Tag Archives: Mark

Genesis 28-29; Mark 11

A dead fig tree, the desecrated Temple and a lesson on prayer. Jesus intentionally weaves metaphorical, physical and spiritual realities together. At the heart of his message is our relationship with God rooted in prayer.

Jesus carefully inspects the Temple. The next morning, in full view of the disciples he curses the fruitless fig tree. Later that day:

When they arrived back in Jerusalem, Jesus entered the Temple and began to drive out the people buying and selling animals for sacrifices. He knocked over the tables of the money changers and the chairs of those selling doves, and he stopped everyone from using the Temple as a marketplace. He said to them, The Scriptures declare, “My Temple will be called a house of prayer for all nations,  but you have turned it to a den of thieves.”  Mark 11:15-17

And back to the cursed fig tree the next morning. The disciples take note that it is withered from the roots up. Then Jesus launches into a lesson on prayer:

I tell you, you can pray for anything, and if you believe that you’ve received it, it will be yours. But when you are praying, first forgive anyone you are holding a grudge against, so that your Father in heaven will forgive your sins, too.  Mark 11:24-26

The fig tree can’t survive with dead roots. Neither can the Temple. The people of Israel were once grounded in prayer, but their hearts turned from God. Prayer has been replaced by self service, power grabbing and stealing from God. The people of God, created in his very image no longer reflected his glory.

What does all this mean for me?  I am made for prayer. God designed me to be rooted in his love. To seek nourishment from anything, anyone other than God is to be rooted in poison. The very God who forgave my sin, the ultimate betrayal, wants me to come into his Presence, but to do that I must be rooted in his grace and love, not in grudge holding, self pity and unforgiveness. What is true for me, is true for everyone. When I pray, God listens; when I believe in him, the miraculous happens.

Father, forgive me for when I fail to extend grace to others as you have done for me. Show me when I hold onto grudges, self pity and pride.  Keep me from seeking nourishment from any source other than you, for you alone are God. Thank you that you hear my prayers. Hold me close when my wandering heart starts to drift from your side.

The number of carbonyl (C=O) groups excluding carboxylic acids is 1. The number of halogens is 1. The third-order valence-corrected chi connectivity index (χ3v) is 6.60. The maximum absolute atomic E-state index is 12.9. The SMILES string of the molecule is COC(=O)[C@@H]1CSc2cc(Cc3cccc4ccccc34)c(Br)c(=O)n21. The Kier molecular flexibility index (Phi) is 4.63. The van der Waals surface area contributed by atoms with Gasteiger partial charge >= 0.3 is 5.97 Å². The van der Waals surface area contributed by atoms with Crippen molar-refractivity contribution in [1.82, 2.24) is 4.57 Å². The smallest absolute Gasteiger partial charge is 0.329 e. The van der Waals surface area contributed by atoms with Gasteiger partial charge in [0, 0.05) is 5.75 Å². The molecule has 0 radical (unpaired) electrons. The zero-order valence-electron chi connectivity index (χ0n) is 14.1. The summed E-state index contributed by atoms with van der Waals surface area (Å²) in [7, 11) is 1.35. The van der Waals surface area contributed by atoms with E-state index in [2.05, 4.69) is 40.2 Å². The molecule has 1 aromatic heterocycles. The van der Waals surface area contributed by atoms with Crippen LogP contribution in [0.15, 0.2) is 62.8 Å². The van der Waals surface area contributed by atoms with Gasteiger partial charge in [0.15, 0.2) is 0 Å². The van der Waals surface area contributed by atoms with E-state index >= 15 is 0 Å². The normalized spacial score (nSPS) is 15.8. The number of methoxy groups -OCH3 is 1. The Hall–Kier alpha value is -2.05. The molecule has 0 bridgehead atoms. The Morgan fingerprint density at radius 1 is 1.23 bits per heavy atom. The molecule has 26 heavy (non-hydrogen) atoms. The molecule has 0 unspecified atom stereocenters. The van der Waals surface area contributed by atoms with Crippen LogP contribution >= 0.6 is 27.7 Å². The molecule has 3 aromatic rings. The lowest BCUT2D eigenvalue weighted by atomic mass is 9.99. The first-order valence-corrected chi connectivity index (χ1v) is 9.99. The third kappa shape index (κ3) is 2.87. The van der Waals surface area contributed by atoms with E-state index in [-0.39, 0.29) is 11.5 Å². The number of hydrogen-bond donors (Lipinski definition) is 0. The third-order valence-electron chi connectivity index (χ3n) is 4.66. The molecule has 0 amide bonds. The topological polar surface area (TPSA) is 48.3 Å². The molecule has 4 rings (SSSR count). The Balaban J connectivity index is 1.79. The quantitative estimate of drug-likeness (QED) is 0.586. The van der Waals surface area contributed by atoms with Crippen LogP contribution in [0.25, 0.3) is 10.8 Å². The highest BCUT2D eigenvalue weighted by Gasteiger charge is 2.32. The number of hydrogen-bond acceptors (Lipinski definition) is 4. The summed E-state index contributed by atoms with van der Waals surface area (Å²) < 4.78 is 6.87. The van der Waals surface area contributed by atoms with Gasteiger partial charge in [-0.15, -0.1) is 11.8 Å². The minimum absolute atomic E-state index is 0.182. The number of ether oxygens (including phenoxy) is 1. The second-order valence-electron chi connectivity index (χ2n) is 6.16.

Klueh

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Genesis 24-25; Psalm 4; Mark 9

All things are possible for those who believe…

To believe is to have confidence in the truth and the reliability of something, without necessarily having proof that belief is correct. It is a form of faith.

That belief in God’s dependability is demonstrated throughout the whole Bible.

…a servant sent out for a bride…

12The servant said, “Lord, you are the God of my master Abraham. Allow me to find a wife for his son today. Please show this kindness to my master Abraham. 13Here I am, standing by the spring of water. The girls from the city are coming out to get water. 14I will say to one of the girls, ‘Please put your jar down so I can drink.’ Then let her say, ‘Drink, and I will also give water to your camels.’ If that happens, I will know she is the right one for your servant Isaac. And I will know that you have shown kindness to my master.” Genesis 24:12-14

…a couple’s desire for a child…

21Isaac’s wife could not have children. So Isaac prayed to the Lord for her. The Lord heard Isaac’s prayer, and Rebekah became pregnant. Genesis 25:21

…and even a father desperate for his son’s restoration to health.

23Jesus said to the father, “You said, ‘If you can!’ All things are possible for him who believes.”

24Immediately the father cried out, “I do believe! Help me to believe more!” Mark 9:23-24

David also believed in God’s steadfastness as a young man and continued in that faith until his death.

1Answer me when I pray to you,

my God who does what is right.

Lift the load that I carry.

Be kind to me and hear my prayer…

7But you have made me very happy.

I am happier than they are,

even with all their grain and wine.

8I go to bed and sleep in peace.

Lord, only you keep me safe.

Ps 4:1; 7-8

The common denominator of each of these snippets of belief is prayer. Each man, in his own way, demonstrated their belief with a faith prayer, trusting that God would not let them down – and true to His character, He didn’t forsake them. God provided a wife for Isaac. Rebekah bore twins. The boy was set free of the demons that were destroying him. David’s load was lifted and he was made happy and given peace and safety.

Sometimes it takes me longer than I’d like to admit to take time to pray when I’m experiencing troubles. When I don’t pray, I slowly start looking away from God’s trustworthiness to my own strength. But when I put my focus back on Him, position myself before Him in supplication and gratitude, my belief, my faith in God opens up myriads of possibilities and His Glory shines through my life.